A legal separation is a court-ordered arrangement whereby a married couple lives apart, leading separate lives. A legal separation is a popular alternative to a divorce when the parties are unsure of the state of their marriage but want to establish financial boundaries and responsibilities, such as separation of assets, custody of dependents, and child support.

How a Legal Separation Works

Although the reasons for seeking a legal separation vary, there are some common ones worth noting. Some religions prohibit married couples from divorcing and a legal separation grants most of the benefits of a divorce without compromising religious tenets. Also, those unsure of their marital future may opt for a legal separation, hoping for a reconciliation. Couples with younger children often cite that a legal separation is more ideal for their children than a divorce. Although the parents function as a separate unit, the family may remain together, maintaining stability and order, for the most part. Another reason for opting for this arrangement is to retain health and retirement benefits.

A legal separation is less expensive compared to a divorce. In this form of relief, the couple is not together for sometimes but their separation does not vitiate their marriage. For those who want a divorce, a legal separation is required in some states before a judge will grant one. This form of relief is temporal while the dissolution of marriage is permanent.

2. Declaration of nullity of a void or voidable marriage:

A decree of nullity is a declaration by a court that your marriage never existed in the eyes of the law. It means that no valid marriage exists between you and your partner.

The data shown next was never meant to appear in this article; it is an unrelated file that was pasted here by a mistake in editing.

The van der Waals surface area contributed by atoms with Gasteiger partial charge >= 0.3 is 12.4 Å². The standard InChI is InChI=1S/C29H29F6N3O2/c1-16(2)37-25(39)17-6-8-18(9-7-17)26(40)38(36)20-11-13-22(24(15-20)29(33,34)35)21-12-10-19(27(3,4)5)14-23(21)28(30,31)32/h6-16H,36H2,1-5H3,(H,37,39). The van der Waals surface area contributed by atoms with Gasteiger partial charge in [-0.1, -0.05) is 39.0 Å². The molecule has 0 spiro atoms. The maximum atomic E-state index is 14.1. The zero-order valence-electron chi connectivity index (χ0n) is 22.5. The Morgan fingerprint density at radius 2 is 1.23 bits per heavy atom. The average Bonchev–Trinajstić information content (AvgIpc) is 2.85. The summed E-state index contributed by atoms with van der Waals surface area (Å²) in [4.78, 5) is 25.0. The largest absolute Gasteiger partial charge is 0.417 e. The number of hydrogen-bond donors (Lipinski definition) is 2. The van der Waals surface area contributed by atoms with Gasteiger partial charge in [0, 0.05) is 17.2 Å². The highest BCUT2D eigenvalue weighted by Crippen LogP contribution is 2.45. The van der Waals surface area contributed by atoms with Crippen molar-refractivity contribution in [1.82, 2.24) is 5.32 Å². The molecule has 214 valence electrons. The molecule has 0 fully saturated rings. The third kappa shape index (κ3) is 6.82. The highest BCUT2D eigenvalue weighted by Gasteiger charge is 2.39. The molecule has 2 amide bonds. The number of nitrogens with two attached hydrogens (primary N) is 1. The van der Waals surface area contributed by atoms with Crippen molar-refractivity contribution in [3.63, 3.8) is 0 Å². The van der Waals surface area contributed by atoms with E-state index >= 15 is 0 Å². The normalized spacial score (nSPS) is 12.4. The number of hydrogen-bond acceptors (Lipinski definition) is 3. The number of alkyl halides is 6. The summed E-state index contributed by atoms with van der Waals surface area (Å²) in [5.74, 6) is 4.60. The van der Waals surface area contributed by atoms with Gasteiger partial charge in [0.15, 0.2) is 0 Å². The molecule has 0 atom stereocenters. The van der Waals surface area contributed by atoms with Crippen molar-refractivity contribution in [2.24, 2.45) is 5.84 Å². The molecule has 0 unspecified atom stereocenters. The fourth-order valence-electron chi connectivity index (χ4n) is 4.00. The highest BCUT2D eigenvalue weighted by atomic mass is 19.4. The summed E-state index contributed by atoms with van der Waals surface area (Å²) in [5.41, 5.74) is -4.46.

Nullity (or annulment) is not the same as divorce. Divorce is a declaration of ending a valid marriage. Nullity is a declaration that a valid marriage never existed.

Two types of marriages may be annulled:

a. Void marriages

b. Voidable marriages

If your marriage is void, it is regarded as never having taken place.

If your marriage is voidable, it is considered to be a valid marriage until a decree of annulment is issued. 

3. Restitution of Conjugal Rights: 

Section 47 of the Matrimonial Causes Act 2004 provides as follows:

A petition under this Act by a party to a marriage for a decree of restitution of conjugal rights may be based on the fact that the parties to the marriage, whether or not they have at any time cohabited, are not cohabiting and that, without just cause or excuse the party against whom the decree is sought refuses to cohabit with and render conjugal rights to the petitioner.

4. Jactitation of Marriage:

This relief, though archaic but is still valid. The word jactitate is derived from the Latin word “jactare,” which means to “throw, toss about, discuss, or boast of.” In English law, jactitation of marriage is the untruthful boasting of one party that s/he is married to another. From at least the late fifteenth century onwards, the English ecclesiastical courts began to entertain actions against those who made such boasts.